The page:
Sep 2, 2009 (CIDRAP News) When a novel H1N1 influenza virus meets up with a seasonal flu virus inside an animal, the novel virus is likely to outdo the seasonal strainand unlikely to mix with it, according to a report published yesterday.
When scientists infected ferrets with the pandemic virus and one of two seasonal flu strains, the pandemic virus multiplied faster than the seasonal strain, caused more severe disease, and spread more easily to other ferrets. The team found no signs that the strains reassorted (mixed) to create new hybrids.
The report was published by PLoS Currents: Influenza, a Web site for rapid communication of flu findings; reports are screened by experts but not fully peer reviewed. The study was supported by the National Institute of Allergy and Infectious Diseases (NIAID).
"These findings suggest that while 2009 H1N1 virus probably will predominate in the coming flu season, there may not be biological pressure for the new virus to re-combine with other circulating viruses, the researchers say," the NIAID stated in a press release.
Novel H1N1 outpaces seasonal flu
In the study, an international team led by Daniel Perez of the University of Maryland used a California isolate of the novel H1N1 virus, a 2007 strain of seasonal H1N1, and a 2007 strain of seasonal H3N2.
Groups of ferrets were infected with just one of the viruses or with the novel H1N1 and either of the seasonal strains. Uninfected ferrets were housed with or near the infected ferrets to test for virus transmission by direct contact or by respiratory droplets.
Among the ferrets infected with just one virus strain, the novel H1N1 multiplied more abundantly, caused more severe illness, invaded the lungs more often, and spread to the uninfected ferrets more efficiently than the seasonal strains did, the team reports.
Ferrets that were inoculated with pandemic H1N1 and a seasonal virus mounted an antibody response against both viruses, but the response to the novel virus was more pronounced. Also, the directly co-infected ferrets shed the pandemic virus in greater quantities than the seasonal virus, and the pandemic strain spread to uninfected ferrets sooner than the seasonal strain did.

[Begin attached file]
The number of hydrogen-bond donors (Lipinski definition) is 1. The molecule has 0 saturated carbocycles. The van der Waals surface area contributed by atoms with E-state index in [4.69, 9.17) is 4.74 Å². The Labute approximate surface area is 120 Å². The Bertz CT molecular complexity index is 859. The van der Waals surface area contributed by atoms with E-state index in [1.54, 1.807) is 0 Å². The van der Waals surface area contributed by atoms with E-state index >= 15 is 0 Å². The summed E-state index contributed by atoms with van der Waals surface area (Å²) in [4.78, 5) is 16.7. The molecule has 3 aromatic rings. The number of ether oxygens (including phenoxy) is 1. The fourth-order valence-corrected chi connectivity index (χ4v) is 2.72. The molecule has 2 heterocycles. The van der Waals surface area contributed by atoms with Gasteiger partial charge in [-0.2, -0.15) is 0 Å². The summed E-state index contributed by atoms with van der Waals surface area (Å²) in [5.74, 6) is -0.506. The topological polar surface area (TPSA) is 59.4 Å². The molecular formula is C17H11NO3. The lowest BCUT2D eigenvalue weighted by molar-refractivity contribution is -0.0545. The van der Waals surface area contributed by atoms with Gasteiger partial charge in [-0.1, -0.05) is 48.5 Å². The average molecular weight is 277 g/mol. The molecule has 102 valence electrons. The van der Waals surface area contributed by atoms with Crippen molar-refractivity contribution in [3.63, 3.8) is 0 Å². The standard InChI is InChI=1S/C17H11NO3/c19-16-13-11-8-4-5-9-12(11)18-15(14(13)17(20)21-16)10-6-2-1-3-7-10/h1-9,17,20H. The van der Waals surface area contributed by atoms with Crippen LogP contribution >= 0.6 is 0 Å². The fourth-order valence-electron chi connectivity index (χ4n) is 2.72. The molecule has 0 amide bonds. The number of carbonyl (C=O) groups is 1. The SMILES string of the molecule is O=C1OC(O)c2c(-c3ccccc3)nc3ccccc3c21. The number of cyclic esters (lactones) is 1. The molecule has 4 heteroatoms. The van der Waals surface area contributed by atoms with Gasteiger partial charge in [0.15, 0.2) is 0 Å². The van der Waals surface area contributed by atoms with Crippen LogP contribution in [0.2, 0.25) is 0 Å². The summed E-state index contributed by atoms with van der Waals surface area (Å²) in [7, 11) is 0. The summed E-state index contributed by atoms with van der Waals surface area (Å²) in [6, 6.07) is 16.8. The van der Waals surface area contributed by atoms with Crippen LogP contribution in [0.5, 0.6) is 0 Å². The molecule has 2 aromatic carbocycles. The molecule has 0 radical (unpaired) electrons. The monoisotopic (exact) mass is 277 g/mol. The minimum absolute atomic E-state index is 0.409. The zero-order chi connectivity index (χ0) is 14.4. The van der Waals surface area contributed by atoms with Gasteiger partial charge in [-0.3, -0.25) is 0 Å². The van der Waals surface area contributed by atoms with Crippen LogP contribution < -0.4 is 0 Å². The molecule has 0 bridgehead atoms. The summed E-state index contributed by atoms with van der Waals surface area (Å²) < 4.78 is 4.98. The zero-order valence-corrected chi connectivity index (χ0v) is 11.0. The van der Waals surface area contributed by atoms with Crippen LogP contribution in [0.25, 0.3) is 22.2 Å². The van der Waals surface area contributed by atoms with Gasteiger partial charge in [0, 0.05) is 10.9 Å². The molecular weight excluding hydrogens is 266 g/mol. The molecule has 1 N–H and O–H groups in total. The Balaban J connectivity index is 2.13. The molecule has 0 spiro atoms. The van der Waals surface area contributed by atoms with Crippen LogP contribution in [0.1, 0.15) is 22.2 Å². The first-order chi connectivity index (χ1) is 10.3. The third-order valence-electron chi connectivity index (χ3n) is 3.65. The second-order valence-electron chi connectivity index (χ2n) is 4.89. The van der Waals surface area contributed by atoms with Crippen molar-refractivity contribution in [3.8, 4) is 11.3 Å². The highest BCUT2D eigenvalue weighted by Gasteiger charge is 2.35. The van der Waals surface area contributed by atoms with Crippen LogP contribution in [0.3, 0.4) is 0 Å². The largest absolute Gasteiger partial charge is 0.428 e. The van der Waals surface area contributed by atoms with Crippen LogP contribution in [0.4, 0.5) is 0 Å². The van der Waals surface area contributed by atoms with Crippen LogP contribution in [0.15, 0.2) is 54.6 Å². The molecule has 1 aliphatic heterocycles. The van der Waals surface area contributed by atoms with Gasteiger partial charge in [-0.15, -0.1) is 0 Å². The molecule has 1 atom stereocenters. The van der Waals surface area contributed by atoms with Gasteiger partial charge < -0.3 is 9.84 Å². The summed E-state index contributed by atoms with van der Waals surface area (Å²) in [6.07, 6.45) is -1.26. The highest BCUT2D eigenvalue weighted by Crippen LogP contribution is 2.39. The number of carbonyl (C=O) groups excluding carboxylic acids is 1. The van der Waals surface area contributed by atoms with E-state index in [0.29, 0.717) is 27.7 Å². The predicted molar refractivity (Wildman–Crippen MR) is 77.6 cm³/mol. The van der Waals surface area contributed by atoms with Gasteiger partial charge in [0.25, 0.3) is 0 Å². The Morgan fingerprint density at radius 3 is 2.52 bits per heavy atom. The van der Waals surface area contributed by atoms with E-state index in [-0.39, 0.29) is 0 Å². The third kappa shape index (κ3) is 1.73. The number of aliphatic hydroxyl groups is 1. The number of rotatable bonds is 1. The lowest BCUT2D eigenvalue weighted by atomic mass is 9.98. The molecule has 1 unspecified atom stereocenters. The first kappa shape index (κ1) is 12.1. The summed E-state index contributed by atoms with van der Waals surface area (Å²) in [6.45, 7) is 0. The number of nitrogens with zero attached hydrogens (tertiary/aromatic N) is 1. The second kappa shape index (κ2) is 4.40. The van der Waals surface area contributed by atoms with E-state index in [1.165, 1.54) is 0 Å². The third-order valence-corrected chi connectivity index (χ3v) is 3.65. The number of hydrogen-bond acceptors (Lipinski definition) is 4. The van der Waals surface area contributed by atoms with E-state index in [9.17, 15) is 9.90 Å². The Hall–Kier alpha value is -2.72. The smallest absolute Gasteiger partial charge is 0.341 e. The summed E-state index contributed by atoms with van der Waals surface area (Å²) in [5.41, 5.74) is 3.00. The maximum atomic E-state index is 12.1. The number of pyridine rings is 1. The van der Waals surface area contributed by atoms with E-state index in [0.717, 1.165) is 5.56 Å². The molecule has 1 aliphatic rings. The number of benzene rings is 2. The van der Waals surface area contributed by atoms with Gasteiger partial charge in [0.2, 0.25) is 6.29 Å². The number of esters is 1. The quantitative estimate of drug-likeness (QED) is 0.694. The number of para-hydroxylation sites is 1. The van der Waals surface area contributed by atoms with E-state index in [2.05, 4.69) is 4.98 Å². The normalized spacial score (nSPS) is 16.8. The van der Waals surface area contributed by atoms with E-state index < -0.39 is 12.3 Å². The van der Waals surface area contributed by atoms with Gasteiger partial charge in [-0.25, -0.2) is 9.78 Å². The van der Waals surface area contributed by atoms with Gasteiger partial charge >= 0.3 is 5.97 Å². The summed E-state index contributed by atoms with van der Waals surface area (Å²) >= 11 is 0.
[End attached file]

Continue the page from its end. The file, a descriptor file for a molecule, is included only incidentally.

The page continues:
The team also found that only the pandemic virus appeared to spread from the directly co-infected ferrets to the other animals. In testing the latter group on the first and last days of viral shedding, the researchers found evidence of the pandemic strain only. And when nasal samples from the secondarily infected animals were used to infect still another group of ferrets, the new group likewise had only the novel virus.
Reassortment not favored
Some scientists have speculated that reassortment of the pandemic virus with a seasonal strain could give rise to a more dangerous virus. The researchers examined material from the nasal cavities of the directly co-infected ferrets and the contact ferrets but found no evidence of reassortment.
"Our studies show that the pandemic Ca/04 virus has a clear biological advantage in replication, transmission, tropism, and pathogenesis when compared to both seasonal H1and H3 representative strains," Perez and colleagues write.
Although findings in ferret studies must be interpreted cautiously, they add, "it is reasonable to speculate that this prototypical pandemic strain . . . has all the makings of a virus fully adapted to humans. At present, reassortment may not be particularly favored."